That is a pretty powerful statement. I go through my days without really thinking about the choices I’m making and how it will impact my future self. For example, when I get up in the morning and just drink coffee without eating breakfast, I don’t think of that as a choice, but it is. When I fail to focus on grading for a certain period of time or choose to read emails and scroll through Facebook mindlessly instead of cleaning something, that is a choice. I really need to be asking myself, “What SHOULD I be doing if I want to move closer to my ideality?” every time I make a choice during the day. That would probably be a pretty big shift.
“You are who you befriend.” In this area, I feel better than other areas. I have some good friends and all of them are pretty good people. But, I also feel like I limit myself quite a bit. I can’t decide if I am an introvert or just a little bit lazy. I often feel exhausted after teaching, so having more interactions seems more than I can handle. But, I am also energized by those really meaningful interactions when I have them. So, I think choosing those people who really energize and motivate and embody the values I am interested in embodying would be helpful. Again, choices. Good choices as my daughter’s elementary school would say.
“You are how you use your time.” Ouch. That one really hurts. I know that this is a major weakness of mine. I love having the TV on, sitting on the couch, laptop on my lap. It is only made better if I can be in pajamas and comfy socks. This is not a good use of time. This is not a good choice. I could be reading books. I could be visiting with those energizing friends. I could be cleaning my house so it feels good and welcoming. I could be sitting outside and enjoying the sun or rain or flowers or butterflies. But, instead, I am sitting on the couch. Enough of that already! I am writing this message on some sticky notes and putting them on my refrigerator, my planner, my mirror, etc. I need to be constantly reminded of this item.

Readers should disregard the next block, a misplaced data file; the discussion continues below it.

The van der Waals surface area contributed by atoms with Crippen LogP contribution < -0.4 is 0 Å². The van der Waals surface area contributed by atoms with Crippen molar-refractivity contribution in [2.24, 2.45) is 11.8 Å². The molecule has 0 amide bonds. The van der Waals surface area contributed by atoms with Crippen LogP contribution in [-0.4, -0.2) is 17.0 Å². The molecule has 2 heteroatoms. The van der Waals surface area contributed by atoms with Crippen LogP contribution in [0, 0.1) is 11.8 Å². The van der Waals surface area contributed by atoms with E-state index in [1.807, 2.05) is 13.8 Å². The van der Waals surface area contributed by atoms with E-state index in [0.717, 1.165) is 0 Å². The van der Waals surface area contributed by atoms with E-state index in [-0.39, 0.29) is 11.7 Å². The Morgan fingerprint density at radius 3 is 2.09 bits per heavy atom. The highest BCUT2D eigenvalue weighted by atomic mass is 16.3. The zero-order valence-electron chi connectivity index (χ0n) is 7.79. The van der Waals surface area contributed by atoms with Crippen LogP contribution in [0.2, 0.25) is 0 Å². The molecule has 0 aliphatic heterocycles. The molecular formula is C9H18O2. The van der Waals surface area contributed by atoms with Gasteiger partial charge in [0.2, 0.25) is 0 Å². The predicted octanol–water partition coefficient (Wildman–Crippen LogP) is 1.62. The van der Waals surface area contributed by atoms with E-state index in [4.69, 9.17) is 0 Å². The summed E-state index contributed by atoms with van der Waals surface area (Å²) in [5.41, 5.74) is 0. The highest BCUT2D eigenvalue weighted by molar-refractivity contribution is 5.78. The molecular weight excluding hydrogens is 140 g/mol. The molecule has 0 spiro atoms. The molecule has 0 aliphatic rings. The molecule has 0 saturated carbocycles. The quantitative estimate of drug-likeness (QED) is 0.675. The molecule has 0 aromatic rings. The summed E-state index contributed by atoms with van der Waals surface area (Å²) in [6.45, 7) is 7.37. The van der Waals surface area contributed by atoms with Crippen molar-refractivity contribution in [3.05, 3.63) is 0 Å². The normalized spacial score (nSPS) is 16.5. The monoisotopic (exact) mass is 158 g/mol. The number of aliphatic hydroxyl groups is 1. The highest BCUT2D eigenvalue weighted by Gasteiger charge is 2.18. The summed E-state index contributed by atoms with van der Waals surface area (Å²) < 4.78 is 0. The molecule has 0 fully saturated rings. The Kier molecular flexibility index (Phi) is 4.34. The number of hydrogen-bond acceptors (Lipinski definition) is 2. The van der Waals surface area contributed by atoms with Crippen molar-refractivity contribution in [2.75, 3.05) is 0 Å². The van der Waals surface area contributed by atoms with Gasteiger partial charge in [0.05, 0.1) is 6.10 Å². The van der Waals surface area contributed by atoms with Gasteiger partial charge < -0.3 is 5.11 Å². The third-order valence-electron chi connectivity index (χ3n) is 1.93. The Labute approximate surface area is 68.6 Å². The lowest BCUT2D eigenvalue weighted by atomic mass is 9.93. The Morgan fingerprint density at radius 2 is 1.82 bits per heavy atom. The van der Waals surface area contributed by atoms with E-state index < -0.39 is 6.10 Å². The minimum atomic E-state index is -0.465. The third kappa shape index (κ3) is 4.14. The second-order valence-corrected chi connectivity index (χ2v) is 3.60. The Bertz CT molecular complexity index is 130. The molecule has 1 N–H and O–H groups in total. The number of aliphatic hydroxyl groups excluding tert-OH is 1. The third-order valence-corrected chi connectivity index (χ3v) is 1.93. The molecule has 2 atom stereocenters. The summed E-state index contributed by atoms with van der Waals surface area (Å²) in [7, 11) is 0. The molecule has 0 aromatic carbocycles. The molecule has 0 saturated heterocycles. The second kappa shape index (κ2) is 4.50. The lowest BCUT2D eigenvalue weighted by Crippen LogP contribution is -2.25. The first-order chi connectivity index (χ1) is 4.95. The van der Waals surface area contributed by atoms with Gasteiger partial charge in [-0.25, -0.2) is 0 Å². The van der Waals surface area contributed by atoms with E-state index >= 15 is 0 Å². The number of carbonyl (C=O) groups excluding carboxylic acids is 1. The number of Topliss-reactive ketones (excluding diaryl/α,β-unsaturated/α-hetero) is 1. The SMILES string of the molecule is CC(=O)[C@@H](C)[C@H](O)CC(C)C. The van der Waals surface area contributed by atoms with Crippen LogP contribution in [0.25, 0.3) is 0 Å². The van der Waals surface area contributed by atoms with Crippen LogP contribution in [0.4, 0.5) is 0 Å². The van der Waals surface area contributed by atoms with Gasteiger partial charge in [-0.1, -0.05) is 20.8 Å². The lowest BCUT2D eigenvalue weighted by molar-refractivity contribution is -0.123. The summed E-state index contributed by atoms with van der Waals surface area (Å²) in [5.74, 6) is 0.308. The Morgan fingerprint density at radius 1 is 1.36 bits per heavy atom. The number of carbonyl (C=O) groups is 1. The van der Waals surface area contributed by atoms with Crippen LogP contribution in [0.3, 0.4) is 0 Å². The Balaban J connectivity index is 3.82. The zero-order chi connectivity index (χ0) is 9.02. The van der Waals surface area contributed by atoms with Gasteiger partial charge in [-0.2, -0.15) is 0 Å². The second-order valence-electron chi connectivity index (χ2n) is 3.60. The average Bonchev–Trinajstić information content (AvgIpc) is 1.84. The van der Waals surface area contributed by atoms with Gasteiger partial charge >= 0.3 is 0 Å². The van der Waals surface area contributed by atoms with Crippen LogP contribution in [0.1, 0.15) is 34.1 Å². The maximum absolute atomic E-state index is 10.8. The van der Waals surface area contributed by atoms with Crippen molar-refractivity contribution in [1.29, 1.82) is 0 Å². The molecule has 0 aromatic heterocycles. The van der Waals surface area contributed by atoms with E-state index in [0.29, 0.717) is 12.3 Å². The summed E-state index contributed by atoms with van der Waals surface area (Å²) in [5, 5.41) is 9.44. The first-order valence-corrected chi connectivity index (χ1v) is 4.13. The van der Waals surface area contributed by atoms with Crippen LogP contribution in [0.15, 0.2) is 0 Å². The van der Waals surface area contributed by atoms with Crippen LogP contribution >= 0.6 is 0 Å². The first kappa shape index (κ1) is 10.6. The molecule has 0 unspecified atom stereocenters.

“You are how you spend your money.” Another ouch. A lot of this is awareness. I don’t look at my bank statement or online statement unless something goes wrong or I’m running out of money. I spend mindlessly. I buy things I don’t need. I buy my DD things she doesn’t need. Our house is overflowing. If I am how I spend my money, I am mindless and out of control. Yup. It pretty much fits right now. Again, I think raising awareness is step one. Looking at statements. Balancing checkbooks. Actually thinking about what I’m spending and on what before I spend it.
“You are what you eat.” Well, this one also isn’t good. Today was not a bad day. I ate breakfast, lunch and dinner and all of them were decently healthy. Some days (many days?) I will drink coffee for breakfast, grab a soda and some snack for lunch and then eat so much for dinner I feel like I’m going to pop. I will also eat dinner early because I haven’t eaten all day and then I end up hungry and eating around 11 p.m. again. If I am what I eat, I am, again, mindless and out of control.
I like this article because, despite my negative findings above, the ending gives me hope:
Remember, life is not a snapshot in time. It is a path. So, if you were celebrating your 100th birthday today, could you say that you are proud of not just the life you’ve led, but also the path you chose for your future?
Choosing a path means choosing each and every turn along that path. That can seem a little daunting, but I think it just requires mindFULness instead of mindLESSness. It means that I actually consider my choices from the time I wake up in the morning – take a shower or not, wear clothes that make me feel good or not, do my hair and put makeup on or not, brush my teeth or not, exercise or not – until nighttime, what time to go bed, reading before bed, cleaning before bed, etc. Up to this point, I think I’ve been living by not making choices, but in the words of famous rock band Rush, “If you choose not to decide, you still have made a choice.”
What will your choices be tomorrow?